A Teachable Moment © May 2012: Make the most of moving up
Dr. Susan Bartell
The month of May is all about graduations, moving up ceremonies and commencements. It is a time to feel a little sad about “how fast they grow up”, and to feel joyous about the wonderful milestones and accomplishments. This year I have, a child graduating from high school, another from middle school, and two nieces leaving elementary school!
Whether your child is facing a significant graduation, or simply moving from one grade to the next, this time of year is filled with mixed feelings, not only for you, but for your child as well. You might be surprised to learn, that not all kids are excited or happy about leaving a school, grade or teacher. Many are sad to leave the classroom in which they have accomplished so much, or the routine to which they have become accustomed. They may miss a teacher with whom they have formed a strong relationship, and they often worry that they won’t have friends in their class next year. Of course, some kids make the transition easily and are excited to move on and up! Never the less, just about every child feels some small worry and ambivalence about transitioning. In order to help your child face the transition in a positive and optimistic manner, it is important to be aware of the feelings that he or she may be experiencing. Here are a few ideas that will help you and your child say goodbye to this school year in a positive and optimistic way:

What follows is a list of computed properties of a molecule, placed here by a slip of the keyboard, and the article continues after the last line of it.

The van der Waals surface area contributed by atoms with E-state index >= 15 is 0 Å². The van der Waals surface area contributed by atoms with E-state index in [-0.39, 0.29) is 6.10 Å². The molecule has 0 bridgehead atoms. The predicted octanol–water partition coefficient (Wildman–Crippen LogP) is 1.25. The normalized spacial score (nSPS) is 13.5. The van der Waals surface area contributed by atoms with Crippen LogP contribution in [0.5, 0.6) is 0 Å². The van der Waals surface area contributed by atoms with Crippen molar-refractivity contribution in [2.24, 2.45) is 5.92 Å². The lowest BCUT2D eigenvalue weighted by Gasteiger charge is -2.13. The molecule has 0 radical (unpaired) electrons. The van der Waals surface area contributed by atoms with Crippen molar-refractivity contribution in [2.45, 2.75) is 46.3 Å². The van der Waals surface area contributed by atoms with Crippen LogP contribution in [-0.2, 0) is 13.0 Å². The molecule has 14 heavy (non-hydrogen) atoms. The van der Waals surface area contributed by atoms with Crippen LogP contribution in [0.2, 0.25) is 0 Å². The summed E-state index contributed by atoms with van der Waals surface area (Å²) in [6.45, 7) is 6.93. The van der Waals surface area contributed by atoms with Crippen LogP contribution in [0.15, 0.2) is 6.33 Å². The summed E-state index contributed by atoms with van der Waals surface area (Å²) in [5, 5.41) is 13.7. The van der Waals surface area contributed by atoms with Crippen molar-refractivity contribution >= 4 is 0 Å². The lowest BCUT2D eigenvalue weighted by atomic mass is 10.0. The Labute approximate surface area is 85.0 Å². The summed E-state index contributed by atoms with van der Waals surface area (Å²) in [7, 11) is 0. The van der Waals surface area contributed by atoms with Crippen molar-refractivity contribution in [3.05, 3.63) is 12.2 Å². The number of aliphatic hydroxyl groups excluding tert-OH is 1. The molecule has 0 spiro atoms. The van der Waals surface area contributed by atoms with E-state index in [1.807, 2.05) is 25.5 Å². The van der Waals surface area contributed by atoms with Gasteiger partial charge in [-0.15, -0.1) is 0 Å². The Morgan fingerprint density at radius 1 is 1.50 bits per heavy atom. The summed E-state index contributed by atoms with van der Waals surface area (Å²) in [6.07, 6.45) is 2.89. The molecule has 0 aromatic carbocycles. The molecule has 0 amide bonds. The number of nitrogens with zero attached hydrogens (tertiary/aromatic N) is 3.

Focus on facts: Remind your child about all that he learned during this school year, and point out that next year will be just as productive. For example, this year he may have read his first chapter book, but next year, he’ll read a whole series! This year he learned how to play basketball, but next year he’ll be a comfortable part of the team. The more you focus on positive milestones to reach in the upcoming year, the easier it will be for your child to be excited, rather than ambivalent.
Make memories: Saying goodbye to people and places is a natural part of life, and one that your child will confront many, many times over the course of a lifetime. It is important to validate your child’s sad feelings and help her cope with them. Give her a camera and encourage her to take it to school and take pictures and video that will document the building, classroom, teachers and classmates. Help her create an album or scrapbook with the pictures that she can keep as a positive reminder of this school year.
Encourage emotion: Most kids have been socialized (by the media and their peers) to believe that they should be thrilled that school is ending. However, many children and teens enjoy the learning, the structure, and the time with friends, much more than they value a long vacation. However, they keep these feelings hidden because they don’t think it is ‘normal’ or ‘cool’ to feel sad about school ending. You can help your child understand his feelings, but reminding him that all feelings are normal and that it is okay to be upset about school ending. The more opportunities your child has to talk about his feelings, the more easily he will make the transition.
You should not be embarrassed to talk about your feelings as your child grows up. It can be beneficial to talk to other parents in order to share feelings about your child (and you) reaching these milestones. Remember that all feelings are ‘normal’!
Dr. Susan Bartell is America’s #1 Family Psychologist. Her latest book is The Top 50 Questions Kids Ask. You can learn more about her at www.drsusanbartell.com